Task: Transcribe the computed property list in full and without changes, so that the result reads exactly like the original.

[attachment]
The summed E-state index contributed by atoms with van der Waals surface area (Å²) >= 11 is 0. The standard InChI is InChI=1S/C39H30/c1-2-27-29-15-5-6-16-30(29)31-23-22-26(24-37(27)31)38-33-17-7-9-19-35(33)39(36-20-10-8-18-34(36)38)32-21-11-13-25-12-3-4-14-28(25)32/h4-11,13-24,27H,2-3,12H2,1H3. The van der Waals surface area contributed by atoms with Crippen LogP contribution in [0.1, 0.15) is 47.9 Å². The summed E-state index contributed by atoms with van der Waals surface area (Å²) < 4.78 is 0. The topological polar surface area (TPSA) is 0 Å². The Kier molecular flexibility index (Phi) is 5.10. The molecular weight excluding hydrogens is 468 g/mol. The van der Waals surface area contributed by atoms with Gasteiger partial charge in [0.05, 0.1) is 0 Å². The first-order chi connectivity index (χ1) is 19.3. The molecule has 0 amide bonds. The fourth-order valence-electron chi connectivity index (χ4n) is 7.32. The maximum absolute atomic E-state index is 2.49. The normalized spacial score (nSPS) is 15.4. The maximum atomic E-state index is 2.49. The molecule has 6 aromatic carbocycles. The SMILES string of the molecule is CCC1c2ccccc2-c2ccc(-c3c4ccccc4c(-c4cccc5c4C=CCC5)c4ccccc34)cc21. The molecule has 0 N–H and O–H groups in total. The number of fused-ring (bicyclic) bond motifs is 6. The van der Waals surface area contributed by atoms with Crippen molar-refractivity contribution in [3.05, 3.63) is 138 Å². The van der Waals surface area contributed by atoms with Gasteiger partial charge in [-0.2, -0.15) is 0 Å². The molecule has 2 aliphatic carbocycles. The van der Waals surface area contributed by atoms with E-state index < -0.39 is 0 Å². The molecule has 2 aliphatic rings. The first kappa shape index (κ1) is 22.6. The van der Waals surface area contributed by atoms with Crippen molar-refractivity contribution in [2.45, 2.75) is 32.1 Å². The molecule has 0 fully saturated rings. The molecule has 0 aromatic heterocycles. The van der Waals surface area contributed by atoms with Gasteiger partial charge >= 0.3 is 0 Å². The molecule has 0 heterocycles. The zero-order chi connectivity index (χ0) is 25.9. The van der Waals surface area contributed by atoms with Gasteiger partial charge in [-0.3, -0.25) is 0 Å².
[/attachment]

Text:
The summed E-state index contributed by atoms with van der Waals surface area (Å²) >= 11 is 0. The standard InChI is InChI=1S/C39H30/c1-2-27-29-15-5-6-16-30(29)31-23-22-26(24-37(27)31)38-33-17-7-9-19-35(33)39(36-20-10-8-18-34(36)38)32-21-11-13-25-12-3-4-14-28(25)32/h4-11,13-24,27H,2-3,12H2,1H3. The van der Waals surface area contributed by atoms with Crippen LogP contribution in [0.1, 0.15) is 47.9 Å². The summed E-state index contributed by atoms with van der Waals surface area (Å²) < 4.78 is 0. The topological polar surface area (TPSA) is 0 Å². The Kier molecular flexibility index (Phi) is 5.10. The molecular weight excluding hydrogens is 468 g/mol. The van der Waals surface area contributed by atoms with Gasteiger partial charge in [0.05, 0.1) is 0 Å². The first-order chi connectivity index (χ1) is 19.3. The molecule has 0 amide bonds. The fourth-order valence-electron chi connectivity index (χ4n) is 7.32. The maximum absolute atomic E-state index is 2.49. The normalized spacial score (nSPS) is 15.4. The maximum atomic E-state index is 2.49. The molecule has 6 aromatic carbocycles. The SMILES string of the molecule is CCC1c2ccccc2-c2ccc(-c3c4ccccc4c(-c4cccc5c4C=CCC5)c4ccccc34)cc21. The molecule has 0 N–H and O–H groups in total. The number of fused-ring (bicyclic) bond motifs is 6. The van der Waals surface area contributed by atoms with Crippen molar-refractivity contribution in [3.05, 3.63) is 138 Å². The van der Waals surface area contributed by atoms with Gasteiger partial charge in [-0.2, -0.15) is 0 Å². The molecule has 2 aliphatic carbocycles. The van der Waals surface area contributed by atoms with E-state index < -0.39 is 0 Å². The molecule has 2 aliphatic rings. The first kappa shape index (κ1) is 22.6. The van der Waals surface area contributed by atoms with Crippen molar-refractivity contribution in [2.45, 2.75) is 32.1 Å². The molecule has 0 fully saturated rings. The molecule has 0 aromatic heterocycles. The van der Waals surface area contributed by atoms with Gasteiger partial charge >= 0.3 is 0 Å². The molecule has 0 heterocycles. The zero-order chi connectivity index (χ0) is 25.9. The van der Waals surface area contributed by atoms with Gasteiger partial charge in [-0.3, -0.25) is 0 Å².